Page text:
I have fought it as long as I could. I never viewed myself as stodgy, unwilling to try new things, or fearful of technology, but something about this media server business planted my feet with determination not to embrace the dark side. Has creativity been reduced to a QuickTime preview pane? This summer, I found myself staring at a Martin Maxedia touchscreen (www.martin.com), wondering where it all went.
Much to my surprise and delight, I found that my world opened up. The thing I most feared, I now love. The media server has opened up tremendous doors of creativity: new directions, new opportunities, and limitless ability to create a visual picture to support the work. Instead of a flashy toy, I have a powerful new tool in the box.
— Seth Jackson
The fifth generation Apple® iPod® (www.apple.com) now plays back video. It's officially become my favorite media server for small applications that just require looping playback of video content. We simply create a Playlist of video clips exactly as we would songs, set it up to repeat all of them, and walk away. With a 60GB hard drive capacity, you can cram a decent amount of eye-candy on it.
— Patrick Dierson
DiersonDesign/Idyll Hands Imagery
New technologies invade our world on a daily basis for better and for worse. We always feel compelled to “take advantage” of them, usually at great time-expense. One of my colleagues and I tend to remark, “Why do we need to live on the bleeding edge all the time? Can't I just do a show with gear that works!?”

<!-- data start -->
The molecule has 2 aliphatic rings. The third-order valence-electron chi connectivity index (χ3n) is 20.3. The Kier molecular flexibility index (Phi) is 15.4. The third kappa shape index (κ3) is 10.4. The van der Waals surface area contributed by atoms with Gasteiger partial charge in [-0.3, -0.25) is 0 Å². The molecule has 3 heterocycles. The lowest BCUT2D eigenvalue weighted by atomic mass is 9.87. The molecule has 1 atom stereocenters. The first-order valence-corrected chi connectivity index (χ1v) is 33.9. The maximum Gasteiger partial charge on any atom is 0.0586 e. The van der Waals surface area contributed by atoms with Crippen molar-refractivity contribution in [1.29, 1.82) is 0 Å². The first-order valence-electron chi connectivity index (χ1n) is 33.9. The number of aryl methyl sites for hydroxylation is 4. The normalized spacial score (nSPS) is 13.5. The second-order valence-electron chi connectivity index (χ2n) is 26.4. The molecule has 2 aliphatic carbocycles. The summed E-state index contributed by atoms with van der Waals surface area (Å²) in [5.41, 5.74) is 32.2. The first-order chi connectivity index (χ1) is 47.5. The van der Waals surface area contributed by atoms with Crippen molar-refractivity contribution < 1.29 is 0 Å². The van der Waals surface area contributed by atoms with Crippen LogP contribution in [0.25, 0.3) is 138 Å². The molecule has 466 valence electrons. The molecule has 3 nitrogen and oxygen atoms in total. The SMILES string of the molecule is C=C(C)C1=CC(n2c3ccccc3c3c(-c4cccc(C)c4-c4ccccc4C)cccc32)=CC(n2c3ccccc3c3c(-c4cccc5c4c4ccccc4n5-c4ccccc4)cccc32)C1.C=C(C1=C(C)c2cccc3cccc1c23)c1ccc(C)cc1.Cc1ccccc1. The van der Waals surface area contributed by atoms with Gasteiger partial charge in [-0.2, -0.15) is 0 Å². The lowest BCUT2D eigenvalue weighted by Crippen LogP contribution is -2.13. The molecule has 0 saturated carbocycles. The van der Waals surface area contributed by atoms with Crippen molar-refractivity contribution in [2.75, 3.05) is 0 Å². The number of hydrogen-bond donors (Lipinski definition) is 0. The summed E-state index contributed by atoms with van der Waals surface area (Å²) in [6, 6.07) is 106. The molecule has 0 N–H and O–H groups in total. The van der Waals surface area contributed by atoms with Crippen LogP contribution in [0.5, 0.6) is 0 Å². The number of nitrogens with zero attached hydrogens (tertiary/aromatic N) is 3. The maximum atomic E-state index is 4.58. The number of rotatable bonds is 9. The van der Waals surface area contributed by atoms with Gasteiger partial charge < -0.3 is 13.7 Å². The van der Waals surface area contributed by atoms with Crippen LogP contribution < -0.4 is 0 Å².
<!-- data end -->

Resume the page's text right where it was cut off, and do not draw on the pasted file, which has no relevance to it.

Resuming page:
That having been said, there is one technology, simple though it may be, that has indeed made my life better without all the bloodshed. It is software that exists in many forms, but its fundamental purpose is to create a virtual KVM switch (minus the “V,” for video). This allows the user to have multiple computers in use and switch between them simply by moving the mouse pointer to the edge of the screen. The pointer then moves over to the next computer. The brilliant part of all this is that it works between Macs and PCs, copies the clipboard between the computers on the network, and, of course, works wirelessly. The caveat, small as it may be, is that all computers must be on the same network — not a big deal at all.
— Rodd McLaughlin
Prelite NY, LLC
In the last several months, I have been seeing more and more integration of video and media being played back over DMX-controlled LED fixtures. Many video servers such as High End Systems Catalyst™ V.4 (www.highend.com) and Martin Maxedia have started adding this as a native feature, and it seems to be becoming more standard on consoles as well, in limited varieties. My personal preference is the Pharos architectural controller (www.pharoscontrols.com), which is essentially an offline programming software with a stand-alone, solid-state playback device. It has fully integrated DMX-LED mapping ability, including pre-built 2D and 3D video effects and the ability to run video clips, as well as full control over moving lights. Its second strong point is its trigger functionality, which includes MIDI, SMPTE, RS232, as well as other architectural protocols, which allows it to act as a show control device. Another key feature is its remote connectivity over Ethernet, allowing it to be configured and updated remotely via a built-in web server. There are many situations where a full-scale console just isn't necessary, and most consoles just don't meet the kind of complex permanent installation requirements for which this box was specifically designed.
— Cory FitzGerald